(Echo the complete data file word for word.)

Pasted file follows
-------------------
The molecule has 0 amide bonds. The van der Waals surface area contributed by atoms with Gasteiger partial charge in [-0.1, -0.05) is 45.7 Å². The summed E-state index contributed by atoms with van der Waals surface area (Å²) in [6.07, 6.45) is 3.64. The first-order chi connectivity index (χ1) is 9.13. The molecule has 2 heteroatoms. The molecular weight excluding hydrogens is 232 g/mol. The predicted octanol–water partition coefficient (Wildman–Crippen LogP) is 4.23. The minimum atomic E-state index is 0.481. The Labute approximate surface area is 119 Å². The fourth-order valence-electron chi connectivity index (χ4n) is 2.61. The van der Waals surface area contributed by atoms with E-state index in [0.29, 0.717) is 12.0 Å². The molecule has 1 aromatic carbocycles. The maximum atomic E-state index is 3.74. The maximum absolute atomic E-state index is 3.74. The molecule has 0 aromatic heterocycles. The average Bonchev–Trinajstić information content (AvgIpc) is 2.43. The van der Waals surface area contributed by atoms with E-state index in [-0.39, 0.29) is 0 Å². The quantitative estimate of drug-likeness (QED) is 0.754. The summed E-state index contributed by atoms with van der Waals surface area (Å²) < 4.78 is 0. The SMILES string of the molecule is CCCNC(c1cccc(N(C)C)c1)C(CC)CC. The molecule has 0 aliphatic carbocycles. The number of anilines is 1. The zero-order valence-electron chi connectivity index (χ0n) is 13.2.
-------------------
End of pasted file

The molecule has 0 amide bonds. The van der Waals surface area contributed by atoms with Gasteiger partial charge in [-0.1, -0.05) is 45.7 Å². The summed E-state index contributed by atoms with van der Waals surface area (Å²) in [6.07, 6.45) is 3.64. The first-order chi connectivity index (χ1) is 9.13. The molecule has 2 heteroatoms. The molecular weight excluding hydrogens is 232 g/mol. The predicted octanol–water partition coefficient (Wildman–Crippen LogP) is 4.23. The minimum atomic E-state index is 0.481. The Labute approximate surface area is 119 Å². The fourth-order valence-electron chi connectivity index (χ4n) is 2.61. The van der Waals surface area contributed by atoms with E-state index in [0.29, 0.717) is 12.0 Å². The molecule has 1 aromatic carbocycles. The maximum atomic E-state index is 3.74. The maximum absolute atomic E-state index is 3.74. The molecule has 0 aromatic heterocycles. The average Bonchev–Trinajstić information content (AvgIpc) is 2.43. The van der Waals surface area contributed by atoms with E-state index in [-0.39, 0.29) is 0 Å². The quantitative estimate of drug-likeness (QED) is 0.754. The summed E-state index contributed by atoms with van der Waals surface area (Å²) < 4.78 is 0. The SMILES string of the molecule is CCCNC(c1cccc(N(C)C)c1)C(CC)CC. The molecule has 0 aliphatic carbocycles. The number of anilines is 1. The zero-order valence-electron chi connectivity index (χ0n) is 13.2.